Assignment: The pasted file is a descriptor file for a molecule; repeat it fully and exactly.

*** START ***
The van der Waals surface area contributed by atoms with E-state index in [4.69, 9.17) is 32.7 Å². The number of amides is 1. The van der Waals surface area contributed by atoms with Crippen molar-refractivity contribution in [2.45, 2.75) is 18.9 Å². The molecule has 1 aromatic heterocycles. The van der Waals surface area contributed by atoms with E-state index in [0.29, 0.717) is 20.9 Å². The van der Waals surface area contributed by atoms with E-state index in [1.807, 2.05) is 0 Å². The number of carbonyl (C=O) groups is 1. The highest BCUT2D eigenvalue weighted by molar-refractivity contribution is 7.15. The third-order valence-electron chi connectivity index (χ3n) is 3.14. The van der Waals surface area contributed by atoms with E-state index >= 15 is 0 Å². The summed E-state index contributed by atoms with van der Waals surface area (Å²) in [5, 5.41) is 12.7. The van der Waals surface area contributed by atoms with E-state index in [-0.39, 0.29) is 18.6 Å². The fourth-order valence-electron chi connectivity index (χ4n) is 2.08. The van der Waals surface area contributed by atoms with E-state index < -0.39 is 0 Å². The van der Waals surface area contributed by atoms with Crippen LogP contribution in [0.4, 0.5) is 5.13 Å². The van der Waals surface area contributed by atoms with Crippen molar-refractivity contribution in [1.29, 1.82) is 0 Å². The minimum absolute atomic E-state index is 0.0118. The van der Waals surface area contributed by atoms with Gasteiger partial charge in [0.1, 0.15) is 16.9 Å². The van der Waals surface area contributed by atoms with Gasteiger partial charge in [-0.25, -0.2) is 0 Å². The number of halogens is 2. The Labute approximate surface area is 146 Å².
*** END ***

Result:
The van der Waals surface area contributed by atoms with E-state index in [4.69, 9.17) is 32.7 Å². The number of amides is 1. The van der Waals surface area contributed by atoms with Crippen molar-refractivity contribution in [2.45, 2.75) is 18.9 Å². The molecule has 1 aromatic heterocycles. The van der Waals surface area contributed by atoms with E-state index in [0.29, 0.717) is 20.9 Å². The van der Waals surface area contributed by atoms with E-state index in [1.807, 2.05) is 0 Å². The number of carbonyl (C=O) groups is 1. The highest BCUT2D eigenvalue weighted by molar-refractivity contribution is 7.15. The third-order valence-electron chi connectivity index (χ3n) is 3.14. The van der Waals surface area contributed by atoms with E-state index >= 15 is 0 Å². The summed E-state index contributed by atoms with van der Waals surface area (Å²) in [5, 5.41) is 12.7. The van der Waals surface area contributed by atoms with E-state index in [-0.39, 0.29) is 18.6 Å². The fourth-order valence-electron chi connectivity index (χ4n) is 2.08. The van der Waals surface area contributed by atoms with E-state index < -0.39 is 0 Å². The van der Waals surface area contributed by atoms with Crippen LogP contribution in [0.4, 0.5) is 5.13 Å². The van der Waals surface area contributed by atoms with Crippen molar-refractivity contribution in [1.29, 1.82) is 0 Å². The minimum absolute atomic E-state index is 0.0118. The van der Waals surface area contributed by atoms with Gasteiger partial charge in [0.1, 0.15) is 16.9 Å². The van der Waals surface area contributed by atoms with Gasteiger partial charge in [-0.25, -0.2) is 0 Å². The number of halogens is 2. The Labute approximate surface area is 146 Å².